'Every male who opens the womb shall be called holy to the Lord' (Exodus 13:2,12,15)

They also offered the sacrifice prescribed by the Law -

'A pair of turtle doves, or two young pigeons' (Leviticus 12:8)

In Jerusalem was a man by the name of Simeon .....

Simeon - Three Simeons appear in the New Testament:

(1) This Simeon who blesses the infant Jesus;

(2) The apostle Simon Peter is sometimes called Simeon; and

(3) Simeon surnamed Niger, a leader of the church in Syrian Antioch 50 years later, when the apostle Paul sets out on his First Missionary Journey -

.... He (Simeon) was an upright man, devoted to the service of God, living in expectation of the "salvation of Israel". His heart was open to the Holy Spirit, and it had been revealed to him that he would not die before he saw the Lord's Christ. He had been led by the Spirit to go into the Temple, and when Jesus' parents brought the child in to have done to him what the Law required, he took him up in his arms, blessed God, and said -

"At last, Lord, you can dismiss your servant in peace, as you promised! For with my own eyes I have seen your salvation which you have made ready for every people - a light to show truth to the Gentiles and bring glory to your people Israel." (Luke 2:29-32, a canticle known as the "Nunc Dimittis" - "now let depart")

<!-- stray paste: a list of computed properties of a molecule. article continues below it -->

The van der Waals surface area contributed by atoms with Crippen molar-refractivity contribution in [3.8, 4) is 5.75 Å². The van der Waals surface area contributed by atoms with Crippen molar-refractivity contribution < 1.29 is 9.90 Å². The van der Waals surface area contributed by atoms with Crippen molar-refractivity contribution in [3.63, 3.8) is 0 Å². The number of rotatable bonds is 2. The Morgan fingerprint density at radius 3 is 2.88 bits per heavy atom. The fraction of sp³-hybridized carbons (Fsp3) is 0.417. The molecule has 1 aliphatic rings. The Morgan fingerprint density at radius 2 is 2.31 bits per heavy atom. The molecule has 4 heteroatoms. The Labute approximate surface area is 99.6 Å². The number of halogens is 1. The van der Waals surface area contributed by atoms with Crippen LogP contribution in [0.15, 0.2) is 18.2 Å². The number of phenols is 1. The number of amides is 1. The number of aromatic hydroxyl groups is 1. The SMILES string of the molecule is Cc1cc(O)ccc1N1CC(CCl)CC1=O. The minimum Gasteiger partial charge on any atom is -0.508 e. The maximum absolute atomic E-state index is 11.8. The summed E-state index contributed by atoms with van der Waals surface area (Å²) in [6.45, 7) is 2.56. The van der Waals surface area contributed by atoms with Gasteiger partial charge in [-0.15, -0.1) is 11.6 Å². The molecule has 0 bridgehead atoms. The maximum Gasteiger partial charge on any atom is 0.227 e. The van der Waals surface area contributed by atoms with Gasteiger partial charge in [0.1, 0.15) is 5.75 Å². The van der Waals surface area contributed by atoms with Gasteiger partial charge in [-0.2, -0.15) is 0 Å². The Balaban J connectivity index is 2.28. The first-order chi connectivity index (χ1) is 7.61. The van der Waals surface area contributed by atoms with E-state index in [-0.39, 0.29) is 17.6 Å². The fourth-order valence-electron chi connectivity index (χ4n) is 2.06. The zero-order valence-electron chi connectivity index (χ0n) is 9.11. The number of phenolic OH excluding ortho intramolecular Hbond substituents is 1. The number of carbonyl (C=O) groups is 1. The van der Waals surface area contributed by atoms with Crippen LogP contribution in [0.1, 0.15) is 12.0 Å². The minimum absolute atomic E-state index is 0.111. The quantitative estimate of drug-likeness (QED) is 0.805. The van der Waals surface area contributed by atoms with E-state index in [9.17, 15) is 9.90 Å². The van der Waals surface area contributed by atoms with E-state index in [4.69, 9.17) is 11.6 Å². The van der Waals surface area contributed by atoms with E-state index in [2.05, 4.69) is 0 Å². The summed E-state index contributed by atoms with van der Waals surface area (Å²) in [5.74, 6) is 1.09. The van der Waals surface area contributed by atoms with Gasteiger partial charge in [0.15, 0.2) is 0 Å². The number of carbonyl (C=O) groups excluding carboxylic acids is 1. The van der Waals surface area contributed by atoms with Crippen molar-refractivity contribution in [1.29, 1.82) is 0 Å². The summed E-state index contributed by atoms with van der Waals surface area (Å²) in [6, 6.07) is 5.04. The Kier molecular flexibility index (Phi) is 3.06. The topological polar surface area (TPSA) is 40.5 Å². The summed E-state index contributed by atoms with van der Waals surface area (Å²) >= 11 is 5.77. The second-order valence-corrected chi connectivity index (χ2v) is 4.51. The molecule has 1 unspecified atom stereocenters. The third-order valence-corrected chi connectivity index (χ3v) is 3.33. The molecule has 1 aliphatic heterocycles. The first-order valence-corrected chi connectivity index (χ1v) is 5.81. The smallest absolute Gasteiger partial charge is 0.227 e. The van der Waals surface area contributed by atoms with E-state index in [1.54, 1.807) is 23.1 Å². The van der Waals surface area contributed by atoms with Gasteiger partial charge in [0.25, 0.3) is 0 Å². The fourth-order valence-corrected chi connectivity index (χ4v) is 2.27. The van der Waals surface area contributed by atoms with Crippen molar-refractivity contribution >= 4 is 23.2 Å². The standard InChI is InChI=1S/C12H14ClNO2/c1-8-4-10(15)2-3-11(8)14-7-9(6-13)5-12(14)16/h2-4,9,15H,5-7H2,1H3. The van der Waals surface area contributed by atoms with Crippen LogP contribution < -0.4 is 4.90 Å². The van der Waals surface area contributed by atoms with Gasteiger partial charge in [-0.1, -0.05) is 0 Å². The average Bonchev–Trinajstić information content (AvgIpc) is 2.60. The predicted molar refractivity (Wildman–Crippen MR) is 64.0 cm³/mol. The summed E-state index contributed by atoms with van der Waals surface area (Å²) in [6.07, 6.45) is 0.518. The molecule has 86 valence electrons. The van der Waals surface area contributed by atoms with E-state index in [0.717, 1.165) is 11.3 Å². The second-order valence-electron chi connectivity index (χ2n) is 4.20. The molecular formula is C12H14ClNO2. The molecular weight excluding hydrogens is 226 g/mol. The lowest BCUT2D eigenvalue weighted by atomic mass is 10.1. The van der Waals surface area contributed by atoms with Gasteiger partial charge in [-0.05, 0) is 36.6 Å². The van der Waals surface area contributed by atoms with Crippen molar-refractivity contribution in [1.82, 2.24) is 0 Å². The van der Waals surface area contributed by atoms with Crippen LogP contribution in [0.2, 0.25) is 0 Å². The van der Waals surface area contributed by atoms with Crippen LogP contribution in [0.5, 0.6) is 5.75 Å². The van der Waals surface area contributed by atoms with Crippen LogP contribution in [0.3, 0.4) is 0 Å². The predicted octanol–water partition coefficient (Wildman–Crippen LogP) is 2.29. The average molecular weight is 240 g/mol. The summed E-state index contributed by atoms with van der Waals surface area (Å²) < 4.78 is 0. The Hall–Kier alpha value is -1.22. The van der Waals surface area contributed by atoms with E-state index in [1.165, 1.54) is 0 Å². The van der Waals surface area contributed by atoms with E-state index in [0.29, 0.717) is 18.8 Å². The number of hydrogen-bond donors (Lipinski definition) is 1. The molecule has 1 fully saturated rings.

Gentiles - Latin for "family", "nation", "clan". A Jewish term for all non-Jews -

The child's father and mother were still amazed at what was said about him, when Simeon gave them his blessing. He said to Mary, the child's mother, "This child is destined to make many fall and many rise in Israel and to set up a standard which many will attack - for he will expose the secret thoughts of many hearts. And for you ... your very soul will be pierced by a sword."

There was also present, Anna, the daughter of Phanuel of the tribe of Asher (one of the original twelve tribes of Israel), who was a prophetess. She was a very old woman, having had seven years' married life and was now a widow of eighty-four. She spent her whole life in the Temple and worshipped God night and day with fastings and prayers. She came up at this very moment, praised God and spoke about Jesus to all those in Jerusalem who were expecting redemption.

(also Matthew 2:1-23)

Luke 2:39-52 - When they (Mary and Joseph) had completed all the requirements of the Law of the Lord (in the Temple at Jerusalem), they returned to Galilee, to their own town of Nazareth. The child grew up and became strong and full of wisdom. And God's blessing was upon him.